Yesterday’s Globe and Mail featured one of Ottawa’s worst kept secrets as its front page story: the United States will be officially requesting that hundreds of Canadian troops remain in Afghanistan after the 2011 pull-out from Kandahar. The article implies that such a continued military role would not contradict the 2008 parliamentary motion on the war:
“The U.S. government will ask Canada to keep as many as 500 to 600 troops in Afghanistan after this country’s military deployment in Kandahar ends in 2011. Sources inside and outside the government say the formal request is expected toward the end of this year through NATO. The troops would act as military trainers and would most likely be located in Kabul. The deployment would not involve putting Canadian troops in harm’s way, but could nonetheless set off a rancorous national debate among Canadians and especially within the Liberal Party…
"No specific request has been raised in meetings between Defence Secretary Robert Gates and Defence Minister Peter MacKay. But officials in the departments of State and Defence have advised their Canadian counterparts that an ‘ask’ is coming. To fulfill the terms of the parliamentary resolution that Canadian Forces leave Afghanistan, any troops would have to be outside the Kandahar region, and not engaged in military operations. Trainers stationed in Kabul would fulfill those requirements, and it is what Canadian officials are expecting.”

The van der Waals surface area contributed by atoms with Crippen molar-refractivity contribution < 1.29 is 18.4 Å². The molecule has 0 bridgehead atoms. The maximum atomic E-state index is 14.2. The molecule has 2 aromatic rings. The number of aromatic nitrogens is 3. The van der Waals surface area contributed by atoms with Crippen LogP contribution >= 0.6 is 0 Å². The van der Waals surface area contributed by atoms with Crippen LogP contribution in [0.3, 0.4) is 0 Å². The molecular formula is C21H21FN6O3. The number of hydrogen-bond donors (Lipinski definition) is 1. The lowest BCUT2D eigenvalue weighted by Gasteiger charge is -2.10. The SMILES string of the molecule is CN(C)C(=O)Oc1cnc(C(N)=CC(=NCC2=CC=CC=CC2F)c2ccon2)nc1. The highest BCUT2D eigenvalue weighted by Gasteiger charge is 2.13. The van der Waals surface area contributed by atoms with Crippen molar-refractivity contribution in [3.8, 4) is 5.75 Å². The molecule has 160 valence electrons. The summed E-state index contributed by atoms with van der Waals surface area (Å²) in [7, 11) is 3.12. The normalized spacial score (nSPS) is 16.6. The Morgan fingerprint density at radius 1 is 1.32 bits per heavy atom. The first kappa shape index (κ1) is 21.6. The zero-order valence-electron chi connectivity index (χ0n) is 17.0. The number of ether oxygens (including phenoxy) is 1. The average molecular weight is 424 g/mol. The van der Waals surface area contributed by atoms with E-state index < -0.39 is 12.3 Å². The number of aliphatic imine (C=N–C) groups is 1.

Military trainers? Like the U.S. trainers in Vietnam decades ago? It’s notable that the Globe runs with the government’s euphemism.
Even conservative pundit Norman Spector shot down this convenient reasoning:
“According to this report, our troops would serve as military trainers, would be located in Kabul and would not be ‘in harm’s way’. Pish. If our troops are serving as military trainers, sooner or later they will have to accompany the Afghan troops they are training into combat operations. Which means they will be in harm’s way. Some Canadians will support our continued military involvement in Afghanistan, others will oppose it. Which means that the U.S. request should be debated by Parliament, as Prime Minister Harper has committed.”
Stephen Harper has stated that 2011 would mark the end of Canada’s military role in Afghanistan, following the 2008 motion that saw the Conservatives and Liberals voting for the war together. Though the PM did allude to some troops remaining to "aid in some technical capacities," the proposal that appears to coming from the U.S. is of a different magnitude.
Ottawa’s politicians should not be allowed to wiggle out of this. Keeping hundreds of troops in Afghanistan in support of the occupation would require a new vote in Parliament. Harper and Ignatieff have stood ‘shoulder to shoulder’ in voting to extend the war twice before — in 2006 and 2008. We’ll see if this year sees the continuation of this Liberal-Conservative coalition of the willing.